NO MATTER what public relations strategies the supermarket industry has employed over the last four and a half years, it has been unable to convince the majority of the American public that it gives value for money received. At the same time, in what seems a schizophrenic reaction, the majority of people feel the store in which they shop does a good job of giving value for money received.

Every since July of 1974, when the Food Marketing Institute first commissioned a survey of consumer attitudes towards the food industry and supermarkets, nothing has changed the essentially negative image.

In 1974, 58 percent of the people surveyed thought supermarkets struck "a bad balance between profits and public responsibility." The figure has been as high as 72 percent but has stayed in the 60s in the last 3 1/2 years, resting at 64 percent in the survey taken in February of this year. Food manufacturers do even worse.

The survey was commissioned when food prices began to climb rapidly. The fluctuations in public attitudes and shopping patterns since then appear to mirror the rate of food inflation. When it is escalating rapidly, more people have a negative view of the food industry and make efforts to economize. When inflation slows down, fewer people feel negatively and fewer of them economize.

A ray of hope for the industry's tarnished image may lie in the increasing number of women who have gone to work. The report notes that ". . . compared to the housewife . . . today's rising number of working women with the benefits of two paychecks in the family are finding it easier to cope with inflation, (are) more optimistic about the future, somewhat less price sensitive (and) more demanding of service, convenience and time-saving measures."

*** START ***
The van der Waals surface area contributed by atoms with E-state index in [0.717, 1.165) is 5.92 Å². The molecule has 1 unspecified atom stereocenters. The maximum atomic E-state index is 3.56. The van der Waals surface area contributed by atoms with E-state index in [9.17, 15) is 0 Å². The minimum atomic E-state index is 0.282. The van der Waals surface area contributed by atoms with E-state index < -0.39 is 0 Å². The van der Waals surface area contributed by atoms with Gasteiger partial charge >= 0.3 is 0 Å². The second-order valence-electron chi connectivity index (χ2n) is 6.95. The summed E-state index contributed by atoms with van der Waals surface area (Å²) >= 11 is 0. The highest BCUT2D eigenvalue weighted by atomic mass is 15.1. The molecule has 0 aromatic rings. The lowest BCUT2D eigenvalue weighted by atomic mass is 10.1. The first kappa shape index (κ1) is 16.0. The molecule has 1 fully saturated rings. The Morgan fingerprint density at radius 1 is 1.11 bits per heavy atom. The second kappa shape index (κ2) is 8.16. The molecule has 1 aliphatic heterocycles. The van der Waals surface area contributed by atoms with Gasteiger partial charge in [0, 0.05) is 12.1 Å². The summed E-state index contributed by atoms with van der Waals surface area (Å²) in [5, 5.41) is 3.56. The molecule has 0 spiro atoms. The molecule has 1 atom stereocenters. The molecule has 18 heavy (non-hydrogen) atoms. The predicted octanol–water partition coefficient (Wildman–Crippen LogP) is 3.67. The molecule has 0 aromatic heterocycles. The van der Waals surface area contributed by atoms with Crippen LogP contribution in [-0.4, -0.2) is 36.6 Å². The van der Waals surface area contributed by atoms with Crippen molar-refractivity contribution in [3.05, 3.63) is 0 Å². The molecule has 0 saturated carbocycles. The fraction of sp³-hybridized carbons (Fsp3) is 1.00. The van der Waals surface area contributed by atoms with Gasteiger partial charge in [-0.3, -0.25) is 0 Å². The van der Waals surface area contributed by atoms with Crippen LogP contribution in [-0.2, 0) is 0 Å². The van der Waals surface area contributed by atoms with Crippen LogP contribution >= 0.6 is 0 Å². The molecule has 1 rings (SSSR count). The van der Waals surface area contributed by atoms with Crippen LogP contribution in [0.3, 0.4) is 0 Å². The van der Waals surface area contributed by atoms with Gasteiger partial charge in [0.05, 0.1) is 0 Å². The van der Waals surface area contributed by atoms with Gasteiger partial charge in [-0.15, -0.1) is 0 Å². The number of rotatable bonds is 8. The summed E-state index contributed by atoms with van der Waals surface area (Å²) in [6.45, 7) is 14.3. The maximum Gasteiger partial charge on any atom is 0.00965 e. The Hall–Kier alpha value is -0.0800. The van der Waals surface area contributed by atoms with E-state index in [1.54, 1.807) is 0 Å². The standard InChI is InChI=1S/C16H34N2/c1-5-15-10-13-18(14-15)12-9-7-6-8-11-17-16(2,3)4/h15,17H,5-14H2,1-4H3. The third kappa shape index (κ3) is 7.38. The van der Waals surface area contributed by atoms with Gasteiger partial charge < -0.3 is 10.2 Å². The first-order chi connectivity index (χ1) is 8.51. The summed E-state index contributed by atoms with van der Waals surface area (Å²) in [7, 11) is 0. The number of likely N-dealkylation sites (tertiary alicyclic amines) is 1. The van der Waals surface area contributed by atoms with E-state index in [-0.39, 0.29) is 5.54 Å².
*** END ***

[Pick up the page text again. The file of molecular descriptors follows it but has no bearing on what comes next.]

Compared to a year ago, 31 percent of women who work felt their standard of living is better than it was. Only 16 percent of nonworking women were optimistic. However, just like nonworking women, the majority of those who work were "worried a lot about food costs."

The shopping patterns of working women reinforce their attitudes. They want to save time, but they won't compromise their demands. Among them 36 percent shop at a particular supermarket because it is less crowded. This is true for only 28 percent of the nonworkers. By the same token 28 percent of the workers will walk out of a store if it is too crowded. That's 7 percent more than in the nonworking group.

On the other hand, and this may come as something of a surprise, while 41 percent of the nonworkers will take the available meat cut rather than asking for a different cut, only 36 percent of workers will do so. Only 20 percent of the workers, compared to 24 percent of the nonworkers, will buy packaged produce rather than taking the time to have it weighed. Only 22 percent of the workers, compared to 24 percent of the nonworkers, will go to a convenience store rather than a supermarket.

It is less surprising to find that nonworking women are economizing by doing more baking, canning and freezing (59 versus 49 percent), doing more meal planning (69 versus 61 percent), stocking up on bargains (78 versus 75 percent), buying cheaper cuts of meat (57 versus 53 percent), buying fewer national brands (61 versus 57 percent) and eating out less often (53 versus 49 percent.)

Most of the statistics compiled for the Food Marketing Institute by Yankelovitch, Skelly and White, do not break out working women from the total response. But few of the results can be particularly comforting to supermarket executives. People are returning to the shopping habits which characterized their behavior when money was tight before: buying fewer impulse and sale items, putting back items when they finish shopping.

Among those people who laid the blame on some institution for the high price of food, 39 percent said the government was at fault. The number who thought supermarkets were to blame was at an all-time low, only 3 percent. The figure has been as high as 11 percent. Thirty-nine percent didn't feel anyone was really to blame.